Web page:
Still skeptical over Puerto Rico?


To the editor:

If the Puerto Rico Political Status Act becomes law, the island will cease being a territory of the United States. It will become the 51st state, or perhaps the Associated Republic of Puerto Rico, or the Republic of Puerto Rico.

“The Puerto Rican people do not want to be a colony, and the United States of America does not want to be a colonial power,” said House Democratic Majority Leader Steny Hoyer of Maryland. “This legislation seeks to address that issue.”

But Power 4 Puerto Rico, a New York-based “national coalition of the Puerto Rican diaspora” remains skeptical.

“Our coalition remains extremely concerned about the lack of clear details around the consequences and transitions in each of the status definitions in the proposed decolonization legislation,” said Power 4 Puerto Rico director Erica Gonzalez.

Under the guise of “clarifying details, consequences and transitions,” in the status debate, Power 4 Puerto Rico is actually trying to obstruct, discredit, confuse, derail and delay any legislation that leads to permanent decolonization.

And they are using the platform of statehood to do it as state residents and coalition members work against permanent decolonization with the votes of two U.S. Senators and a House member in Congress.

This gives them an outsized advantage when lobbying in Washington. As a territory, the island’s 3.2 million U.S. citizens are represented by one non-voting congressional delegate.

Does that mean that the decolonization of Puerto Rico does not deserve a rigorous examination of the details that would forever change its political status?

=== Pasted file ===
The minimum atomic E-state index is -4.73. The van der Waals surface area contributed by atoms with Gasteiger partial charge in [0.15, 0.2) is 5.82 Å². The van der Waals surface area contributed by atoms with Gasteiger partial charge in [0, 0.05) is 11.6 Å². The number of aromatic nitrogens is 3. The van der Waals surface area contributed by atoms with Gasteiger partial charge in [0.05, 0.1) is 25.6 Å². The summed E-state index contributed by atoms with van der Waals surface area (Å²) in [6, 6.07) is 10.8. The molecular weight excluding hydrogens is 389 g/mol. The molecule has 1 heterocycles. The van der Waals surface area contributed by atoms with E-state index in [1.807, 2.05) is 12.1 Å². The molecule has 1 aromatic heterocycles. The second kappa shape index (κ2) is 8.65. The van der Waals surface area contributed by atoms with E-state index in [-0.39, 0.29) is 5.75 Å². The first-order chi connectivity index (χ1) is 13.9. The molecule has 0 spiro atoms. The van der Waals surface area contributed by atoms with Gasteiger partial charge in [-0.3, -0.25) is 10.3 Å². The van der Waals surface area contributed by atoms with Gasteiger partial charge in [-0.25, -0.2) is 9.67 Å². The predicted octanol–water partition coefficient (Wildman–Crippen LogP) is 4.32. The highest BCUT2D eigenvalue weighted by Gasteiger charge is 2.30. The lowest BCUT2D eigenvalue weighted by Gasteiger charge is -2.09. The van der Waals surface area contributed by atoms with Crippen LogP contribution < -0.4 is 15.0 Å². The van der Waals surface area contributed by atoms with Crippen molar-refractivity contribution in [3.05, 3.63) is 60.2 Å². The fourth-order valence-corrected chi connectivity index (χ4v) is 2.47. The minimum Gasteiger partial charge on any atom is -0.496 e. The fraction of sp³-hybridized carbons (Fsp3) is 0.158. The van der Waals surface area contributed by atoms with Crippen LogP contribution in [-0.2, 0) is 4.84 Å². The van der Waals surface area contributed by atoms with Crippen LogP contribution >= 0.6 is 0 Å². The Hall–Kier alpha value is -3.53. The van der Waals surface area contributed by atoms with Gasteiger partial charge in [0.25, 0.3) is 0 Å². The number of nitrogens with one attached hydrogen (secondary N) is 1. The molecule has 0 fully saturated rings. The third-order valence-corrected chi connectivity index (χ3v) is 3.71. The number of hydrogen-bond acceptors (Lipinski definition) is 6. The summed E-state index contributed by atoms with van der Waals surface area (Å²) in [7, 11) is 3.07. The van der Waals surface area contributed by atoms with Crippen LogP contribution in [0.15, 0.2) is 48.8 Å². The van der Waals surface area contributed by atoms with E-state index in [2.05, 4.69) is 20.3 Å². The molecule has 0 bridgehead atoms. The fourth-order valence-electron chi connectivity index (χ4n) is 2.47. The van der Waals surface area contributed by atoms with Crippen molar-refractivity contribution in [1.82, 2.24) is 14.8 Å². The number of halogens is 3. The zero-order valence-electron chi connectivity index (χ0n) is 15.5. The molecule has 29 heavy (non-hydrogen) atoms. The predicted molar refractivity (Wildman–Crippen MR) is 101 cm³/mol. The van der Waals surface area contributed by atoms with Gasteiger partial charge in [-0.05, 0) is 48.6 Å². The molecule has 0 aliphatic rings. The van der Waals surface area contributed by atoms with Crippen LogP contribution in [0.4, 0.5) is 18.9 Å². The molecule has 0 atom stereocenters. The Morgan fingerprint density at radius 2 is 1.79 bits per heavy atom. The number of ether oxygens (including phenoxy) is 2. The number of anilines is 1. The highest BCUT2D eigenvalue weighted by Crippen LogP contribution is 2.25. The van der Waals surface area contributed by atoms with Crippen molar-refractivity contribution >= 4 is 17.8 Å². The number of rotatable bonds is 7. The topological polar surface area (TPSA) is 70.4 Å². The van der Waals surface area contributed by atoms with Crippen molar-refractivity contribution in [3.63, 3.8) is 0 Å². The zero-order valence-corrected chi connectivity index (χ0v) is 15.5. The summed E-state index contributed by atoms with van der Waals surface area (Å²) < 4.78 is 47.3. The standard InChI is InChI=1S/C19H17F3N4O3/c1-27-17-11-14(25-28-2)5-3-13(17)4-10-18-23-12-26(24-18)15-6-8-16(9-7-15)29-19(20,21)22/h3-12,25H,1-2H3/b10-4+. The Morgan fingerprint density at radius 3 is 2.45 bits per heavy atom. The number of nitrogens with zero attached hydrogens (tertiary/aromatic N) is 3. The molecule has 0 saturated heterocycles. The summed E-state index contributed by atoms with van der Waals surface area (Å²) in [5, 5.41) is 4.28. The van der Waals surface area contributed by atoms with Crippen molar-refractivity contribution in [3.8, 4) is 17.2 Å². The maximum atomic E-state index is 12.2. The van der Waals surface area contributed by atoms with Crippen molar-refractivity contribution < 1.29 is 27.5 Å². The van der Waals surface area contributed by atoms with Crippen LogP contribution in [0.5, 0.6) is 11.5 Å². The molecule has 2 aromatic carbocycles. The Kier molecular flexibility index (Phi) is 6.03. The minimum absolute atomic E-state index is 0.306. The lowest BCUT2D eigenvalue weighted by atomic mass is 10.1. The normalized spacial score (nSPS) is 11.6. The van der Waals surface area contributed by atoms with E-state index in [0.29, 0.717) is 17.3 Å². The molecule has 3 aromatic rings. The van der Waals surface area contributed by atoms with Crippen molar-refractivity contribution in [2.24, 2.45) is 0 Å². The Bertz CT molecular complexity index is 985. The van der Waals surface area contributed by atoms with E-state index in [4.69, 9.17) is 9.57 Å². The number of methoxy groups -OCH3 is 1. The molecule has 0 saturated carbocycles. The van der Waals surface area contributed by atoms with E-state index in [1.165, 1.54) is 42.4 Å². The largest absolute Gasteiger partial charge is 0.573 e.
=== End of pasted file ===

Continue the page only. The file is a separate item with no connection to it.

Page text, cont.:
Absolutely not.

But that scrutiny has been provided by dozens of House and Senate hearings examining five separate decolonization proposals since 1997.

Congress’s research and investigative arms have also reviewed the implications of the various status options on citizenship, taxes, federal social safety net programs, language and economic development.

All of the statements by Power 4 Puerto Rico implying a lack of transparency by Congress are a ploy aimed at political misdirection.

The suggestion that Congress has not been transparent with island residents is false.

Statehood advocate Antonio Jo Seis offered the following reply to Power 4 Puerto Rico:

“If you guys hadn’t been so busy sabotaging the building of an anti-colonial consensus and wasting time boycotting compromise efforts, maybe you could have used that time and effort to prepare and participate like every island group in the public hearing (on the Puerto Rico Status Bill) held in San Juan in June.”

Gene Roman

Gene Roman, Puerto Rico, statehood, republic, territory, Power 4 Puerto Rico